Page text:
World's shortest St. Paddy's Day Parade goes ahead: Southern Alberta tradition continues despite COVID-19
The Carmangay parade was started by Jim O’Conner, owner of the Grange Hotel, who wanted to show off his Irish pride by marching down Carmen Street dressed in green.
LETHBRIDGE, ALTA. -- Even the pandemic didn’t stop a handful of Carmangay residents from celebrating their annual St. Patrick’s Day tradition of hosting the world’s shortest parade.
The event started more than 30 years ago, and although this year's turnout was much smaller than usual, local residents say they weren’t going to pass up on the chance to be Irish, if only for the day.
The participants trickled in just before the 11 a.m. scheduled parade start, wearing green shirts, hats or sunglasses.
Kelly and Patty Greene were among about two dozen people who joined in the two minute long parade, which starts at the village office on Main Street, and ends half a block away, at the hotel.
“It’s a community thing,” said Kelly. “We’ve been coming for a long, long time.”
The parade was started by Jim O’Conner, owner of the Grange Hotel, who wanted to show off his Irish pride by marching down Carmen Street dressed in green.
The story goes, that O’Conner actually missed the first parade, because he was behind the hotel checking to see if anyone would show up. By the time he came back the parade was over.
O’Conner has since passed away but the tradition has been continued by family members and area residents.
“We’ve lived here for 15 years,” said Marilyn Dixon. “When we’re in town on the day we try to come. It’s big doings in Carmangay.”
The community has about 250 residents. For some, the parade is about coming together, visiting friends and family, and maybe sharing an Irish whiskey or glass of green beer.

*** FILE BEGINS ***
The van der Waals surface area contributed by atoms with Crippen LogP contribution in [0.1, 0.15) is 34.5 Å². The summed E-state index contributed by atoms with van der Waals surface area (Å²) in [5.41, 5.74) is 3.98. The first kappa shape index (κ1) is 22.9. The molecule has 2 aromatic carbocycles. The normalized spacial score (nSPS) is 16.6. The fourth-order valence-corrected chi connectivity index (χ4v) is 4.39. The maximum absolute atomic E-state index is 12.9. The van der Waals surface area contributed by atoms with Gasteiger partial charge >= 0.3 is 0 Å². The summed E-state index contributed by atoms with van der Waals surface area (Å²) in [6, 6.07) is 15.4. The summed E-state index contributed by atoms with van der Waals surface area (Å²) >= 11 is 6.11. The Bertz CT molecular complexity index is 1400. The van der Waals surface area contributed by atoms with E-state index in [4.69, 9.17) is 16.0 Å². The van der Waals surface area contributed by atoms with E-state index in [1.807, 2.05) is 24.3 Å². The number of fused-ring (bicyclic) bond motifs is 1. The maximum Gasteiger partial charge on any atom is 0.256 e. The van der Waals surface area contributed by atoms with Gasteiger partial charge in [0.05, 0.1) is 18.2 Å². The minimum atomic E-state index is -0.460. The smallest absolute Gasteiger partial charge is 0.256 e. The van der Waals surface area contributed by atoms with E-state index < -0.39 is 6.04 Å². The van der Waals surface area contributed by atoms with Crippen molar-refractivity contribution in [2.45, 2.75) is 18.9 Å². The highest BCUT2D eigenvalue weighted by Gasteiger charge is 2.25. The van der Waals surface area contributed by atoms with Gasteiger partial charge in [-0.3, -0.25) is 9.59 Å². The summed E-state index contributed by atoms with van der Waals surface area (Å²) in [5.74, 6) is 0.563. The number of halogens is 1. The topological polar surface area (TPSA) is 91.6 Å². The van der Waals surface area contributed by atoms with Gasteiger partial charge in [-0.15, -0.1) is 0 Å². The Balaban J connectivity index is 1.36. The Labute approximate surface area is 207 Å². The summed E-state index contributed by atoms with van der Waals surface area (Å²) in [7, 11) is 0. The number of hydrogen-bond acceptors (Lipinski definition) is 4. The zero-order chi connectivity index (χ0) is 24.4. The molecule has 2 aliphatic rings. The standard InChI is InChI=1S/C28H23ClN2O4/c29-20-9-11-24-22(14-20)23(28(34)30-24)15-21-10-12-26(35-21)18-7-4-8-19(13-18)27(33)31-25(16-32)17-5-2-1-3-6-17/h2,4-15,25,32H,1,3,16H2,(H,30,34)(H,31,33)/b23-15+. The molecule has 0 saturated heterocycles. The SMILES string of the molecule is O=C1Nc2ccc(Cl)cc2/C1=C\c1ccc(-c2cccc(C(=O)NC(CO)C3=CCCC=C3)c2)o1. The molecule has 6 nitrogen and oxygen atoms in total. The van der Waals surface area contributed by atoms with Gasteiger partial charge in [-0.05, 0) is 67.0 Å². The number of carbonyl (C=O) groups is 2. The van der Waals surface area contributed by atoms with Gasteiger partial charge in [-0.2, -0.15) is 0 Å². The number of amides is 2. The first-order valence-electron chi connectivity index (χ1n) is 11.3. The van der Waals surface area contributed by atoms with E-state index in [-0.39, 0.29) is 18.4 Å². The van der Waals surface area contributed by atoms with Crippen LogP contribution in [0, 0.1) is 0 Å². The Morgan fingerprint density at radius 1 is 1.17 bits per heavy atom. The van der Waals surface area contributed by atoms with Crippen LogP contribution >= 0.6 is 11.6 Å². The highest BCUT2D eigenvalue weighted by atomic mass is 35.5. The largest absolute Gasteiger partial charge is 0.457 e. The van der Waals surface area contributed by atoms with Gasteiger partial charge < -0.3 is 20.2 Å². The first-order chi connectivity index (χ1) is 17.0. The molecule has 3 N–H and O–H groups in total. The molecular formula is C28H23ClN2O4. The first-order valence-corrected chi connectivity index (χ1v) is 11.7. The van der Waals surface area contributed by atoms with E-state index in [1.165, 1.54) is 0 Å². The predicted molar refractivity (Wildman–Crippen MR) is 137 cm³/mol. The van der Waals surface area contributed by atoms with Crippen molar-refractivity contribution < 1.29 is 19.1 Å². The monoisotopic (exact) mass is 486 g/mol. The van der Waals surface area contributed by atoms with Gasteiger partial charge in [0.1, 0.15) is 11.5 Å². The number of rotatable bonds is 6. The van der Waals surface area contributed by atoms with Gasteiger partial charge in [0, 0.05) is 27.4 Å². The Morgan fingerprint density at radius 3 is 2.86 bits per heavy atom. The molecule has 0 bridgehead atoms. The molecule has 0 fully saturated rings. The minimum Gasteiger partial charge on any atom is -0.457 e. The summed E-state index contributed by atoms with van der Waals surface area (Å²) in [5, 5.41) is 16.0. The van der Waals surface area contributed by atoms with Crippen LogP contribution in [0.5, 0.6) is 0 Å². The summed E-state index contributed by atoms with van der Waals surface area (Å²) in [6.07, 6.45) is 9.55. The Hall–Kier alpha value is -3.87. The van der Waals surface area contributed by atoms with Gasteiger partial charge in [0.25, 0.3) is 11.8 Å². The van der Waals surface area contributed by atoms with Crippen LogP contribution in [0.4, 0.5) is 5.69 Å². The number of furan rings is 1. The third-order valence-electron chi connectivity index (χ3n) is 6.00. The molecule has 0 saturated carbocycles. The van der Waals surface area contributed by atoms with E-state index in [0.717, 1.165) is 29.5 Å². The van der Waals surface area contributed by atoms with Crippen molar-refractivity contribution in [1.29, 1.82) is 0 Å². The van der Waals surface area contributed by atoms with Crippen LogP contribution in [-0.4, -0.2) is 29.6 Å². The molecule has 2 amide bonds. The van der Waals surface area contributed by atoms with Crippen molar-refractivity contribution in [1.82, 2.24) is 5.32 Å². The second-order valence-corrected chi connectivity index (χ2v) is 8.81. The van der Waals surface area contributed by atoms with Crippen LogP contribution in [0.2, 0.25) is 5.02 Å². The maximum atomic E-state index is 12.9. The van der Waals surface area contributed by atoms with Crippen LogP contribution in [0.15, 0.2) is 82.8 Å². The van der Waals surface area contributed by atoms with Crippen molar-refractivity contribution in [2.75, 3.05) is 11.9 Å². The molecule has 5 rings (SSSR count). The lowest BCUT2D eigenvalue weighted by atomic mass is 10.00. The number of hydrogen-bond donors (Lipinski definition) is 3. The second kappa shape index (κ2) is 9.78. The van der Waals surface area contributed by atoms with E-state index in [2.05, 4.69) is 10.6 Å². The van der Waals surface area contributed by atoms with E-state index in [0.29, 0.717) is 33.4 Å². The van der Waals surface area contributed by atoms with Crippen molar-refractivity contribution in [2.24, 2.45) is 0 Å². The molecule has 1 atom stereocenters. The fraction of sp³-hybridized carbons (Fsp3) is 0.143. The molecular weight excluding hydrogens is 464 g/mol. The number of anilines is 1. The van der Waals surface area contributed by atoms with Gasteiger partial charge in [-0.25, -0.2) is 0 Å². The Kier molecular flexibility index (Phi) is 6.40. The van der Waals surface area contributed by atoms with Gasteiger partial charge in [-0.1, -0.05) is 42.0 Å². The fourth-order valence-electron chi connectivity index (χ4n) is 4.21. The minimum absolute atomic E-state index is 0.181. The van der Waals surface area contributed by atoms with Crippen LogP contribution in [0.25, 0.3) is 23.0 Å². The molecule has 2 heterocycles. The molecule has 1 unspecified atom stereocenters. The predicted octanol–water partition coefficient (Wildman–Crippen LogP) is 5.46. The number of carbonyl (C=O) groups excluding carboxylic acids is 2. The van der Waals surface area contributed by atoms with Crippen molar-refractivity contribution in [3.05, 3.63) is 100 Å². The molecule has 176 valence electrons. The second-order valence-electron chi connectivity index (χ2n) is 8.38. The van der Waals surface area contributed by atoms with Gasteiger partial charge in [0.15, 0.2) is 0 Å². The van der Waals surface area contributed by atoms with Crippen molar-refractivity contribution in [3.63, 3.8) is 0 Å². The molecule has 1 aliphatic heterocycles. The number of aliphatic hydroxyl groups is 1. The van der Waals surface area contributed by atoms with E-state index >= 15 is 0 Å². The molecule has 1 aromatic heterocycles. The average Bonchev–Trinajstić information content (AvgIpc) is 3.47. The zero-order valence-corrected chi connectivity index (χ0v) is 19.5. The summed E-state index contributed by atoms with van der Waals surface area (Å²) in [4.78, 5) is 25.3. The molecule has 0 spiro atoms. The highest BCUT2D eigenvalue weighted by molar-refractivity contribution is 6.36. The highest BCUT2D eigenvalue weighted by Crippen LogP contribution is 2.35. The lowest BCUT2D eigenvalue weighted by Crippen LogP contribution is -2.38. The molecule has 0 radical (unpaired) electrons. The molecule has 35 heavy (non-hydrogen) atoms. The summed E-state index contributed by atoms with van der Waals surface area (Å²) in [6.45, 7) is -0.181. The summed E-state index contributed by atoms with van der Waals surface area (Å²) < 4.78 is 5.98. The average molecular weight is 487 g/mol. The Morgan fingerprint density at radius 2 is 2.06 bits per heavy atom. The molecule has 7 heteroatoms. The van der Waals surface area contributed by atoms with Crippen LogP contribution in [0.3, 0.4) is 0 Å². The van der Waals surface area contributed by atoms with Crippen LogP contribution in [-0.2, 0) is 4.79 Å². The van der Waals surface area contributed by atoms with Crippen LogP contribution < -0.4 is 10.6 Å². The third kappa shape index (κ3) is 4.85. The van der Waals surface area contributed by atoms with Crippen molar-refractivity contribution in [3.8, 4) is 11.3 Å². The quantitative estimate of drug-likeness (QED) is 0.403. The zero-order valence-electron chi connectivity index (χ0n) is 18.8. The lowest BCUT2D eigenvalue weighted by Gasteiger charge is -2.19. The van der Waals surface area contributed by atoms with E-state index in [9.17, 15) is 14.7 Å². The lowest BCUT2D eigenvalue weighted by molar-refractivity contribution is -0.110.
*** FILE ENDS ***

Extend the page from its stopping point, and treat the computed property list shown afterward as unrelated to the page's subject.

In past years, the event has attracted up to 100 people, with visitors coming from Lethbridge, Calgary, Edmonton and even parts of British Columbia.
Last year, around the start of the pandemic, only about a dozen people attended.
There were about twice that number this year.
“As long as people social distance, I think it’ll be fine,” said Patty Greene.
The Village of Carmangay posted a statement concerning the parade and after event, which said they were not involved, and had made attempts to connect with the organizers, “to suggest in the interest of public safety that it be delayed to another date.”
Pointing out that it could negatively impact the health of seniors in the community, the statement said “it is hoped the organizers reconsider running the event.”
According to the Village office, Mayor Stacey Hovde was at work, and unable to comment.
Councillor Doug Fraser said they don’t want to be responsible for spreading COVID, but at the same time, residents don’t want the parade to die.
“It’s the one little thing we have here, and it’s nice to keep things going,” he added.
Most of the people who took part in this year’s event are residents of the community, former residents, or live nearby.
“I don’t really see anybody from far away,” said Patty Greene.
The Village Bistro, a restaurant in Carmangay, was selling takeout meals of Guinness Stew, a bun and cupcake for five dollars. The hotel pub, which is normally full after the parade, was quiet, with only a few tables occupied and no Irish band to provide entertainment.
Even though it wasn’t quite the same, residents said it was nice to be able to celebrate friendship, and the arrival of spring.